THE BUZZ 3: Free Beer Folly

By on September 28, 2016

Candidates warned that celebrating the democratic process cannot include doling out free booze or food.

Delicious beer: apparently a ‘valuable’ commodity in the Cowboy State. (Photo: Sargent Schutt)

Delicious beer: apparently a ‘valuable’ commodity in the Cowboy State. (Photo: Sargent Schutt)

JACKSON HOLE, WY – What exactly constitutes vote buying? Apparently offering free drinks and food to voters is one way.

A recent press release from the Teton County clerk’s office was “a friendly reminder to local businesses and candidates to structure their election-minded promotions in a way that doesn’t break the rules.” Nowhere in the press release does it state that it is a de facto crime to offer giveaways, such as free food or beer, however. County clerk Sherry Daigle cited Wyoming Statute 22-26-109, which reads that offering bribes is willfully promising money or valuables “to induce a person to vote or refrain from voting for or against a candidate.”

At issue was a September 24 event held by mayoral candidate Pete Muldoon offering free beers at Thai Me Up for anyone who showed up wearing an “I voted” sticker. Muldoon received Daigle’s press release on September 23, and subsequently changed the language of his Facebook event: “We are celebrating with free food and beer from Thai Me Up and Melvin Brewing. Stop by and celebrate your civic duty with us!” read the ad.

“We offered food and drinks to whoever showed up,” Muldoon explained, “regardless of whether or not they had an ‘I voted’ sticker.”

But Muldoon was not the only candidate unaware of how these arcane statutes might affect seemingly innocent voter soirees. In July, Mayor Sara Flitner held a similar event at eLeaven restaurant. In an email she stated eLeaven would offer a free drink or dessert to anyone wearing an “I voted” sticker. However, Flitner says a friend alerted her at the last minute to the possible problem and she decided against offering the beer and dessert at the event.

According to county attorney Keith Gingery, alcoholic drinks, such as beer, are considered a valuable. While this may not surprise brewing companies that hold their brews in high esteem, others may not find it so obvious that a beer is a thing of value.

Gingery says the issue is pretty clear when a candidate specifically offers a free beer or other valuable to a voter for voting specifically for her or him. However, things become murkier when it’s a get-out-the-vote party.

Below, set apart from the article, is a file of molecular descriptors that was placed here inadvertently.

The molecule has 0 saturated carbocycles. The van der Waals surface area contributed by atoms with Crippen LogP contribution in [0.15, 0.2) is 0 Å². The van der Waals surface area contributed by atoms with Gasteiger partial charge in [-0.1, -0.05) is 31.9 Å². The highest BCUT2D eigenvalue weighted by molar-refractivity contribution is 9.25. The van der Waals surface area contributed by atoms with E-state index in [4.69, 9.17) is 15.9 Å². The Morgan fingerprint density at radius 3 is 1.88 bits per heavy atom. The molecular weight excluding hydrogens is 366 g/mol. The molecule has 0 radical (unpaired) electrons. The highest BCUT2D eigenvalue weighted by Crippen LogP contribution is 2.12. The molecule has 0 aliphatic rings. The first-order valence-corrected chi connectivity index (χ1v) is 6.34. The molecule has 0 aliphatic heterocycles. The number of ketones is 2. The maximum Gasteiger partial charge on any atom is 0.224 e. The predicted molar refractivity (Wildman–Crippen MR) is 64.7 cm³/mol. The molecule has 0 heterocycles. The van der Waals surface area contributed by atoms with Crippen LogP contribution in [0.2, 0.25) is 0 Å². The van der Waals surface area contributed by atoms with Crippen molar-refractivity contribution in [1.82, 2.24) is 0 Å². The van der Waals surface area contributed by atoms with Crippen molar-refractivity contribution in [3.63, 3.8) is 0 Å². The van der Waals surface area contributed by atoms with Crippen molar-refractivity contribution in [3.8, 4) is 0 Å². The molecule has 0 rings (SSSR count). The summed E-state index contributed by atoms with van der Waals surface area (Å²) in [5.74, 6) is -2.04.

“If a candidate is holding a party and if you show up with an ‘I voted’ sticker, and you get a free beer, there is a lack of the explicit statement but the candidate is still implicitly stating that he will give you something for your vote for him,” Gingery said. “This [hypothetical incident] is much grayer because you may not have voted for him and he doesn’t know how you voted.”

Gingery noted that bribery prosecutions are particularly fact-specific. “Clerk Daigle was trying to be very careful to not say that anyone had violated the law, but that there was the potential, and she just wanted everyone to be careful with how they were wording their ads.”

Businesses too must tread carefully, but under federal, not state, law. “If a restaurant is giving away some food item or beer simply because you voted, it does probably violate the federal election law that does not allow for offers for voting regardless of who they voted for,” Gingery said.

Rewarding people for turning out to vote has been in violation of federal law since 1948. But according to, voter-bribery cases have been pursued more vigorously since the Voting Rights Act of 1965. That bill was intended to protect racial minorities who face discrimination at the polls.

Small town local politicians are not alone in stumbling over outdated election offense laws. In fact big name businesses have tripped over such laws in recent years. In 2008, Starbucks and Krispy Kreme got their wrists slapped for offering Election Day free coffee and doughnuts, respectively, to voters. Instead they had to change their offer to include any customer, regardless of voting.

As of yet, sales in the microbrewery, fancy coffee chains, and sugar-laden fat product industries have yet to see a major boost from their new importance in American politics. Meanwhile, there is no evidence that any Jackson or Teton County candidates have broken bribery laws while campaigning this election season. PJH

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About Meg Daly

Meg Daly is a freelance writer and arts instigator. She grew up in Jackson in the 1970s and 80s, when there were fewer fences, but less culture. Follow Meg on Twitter @MegDaly1

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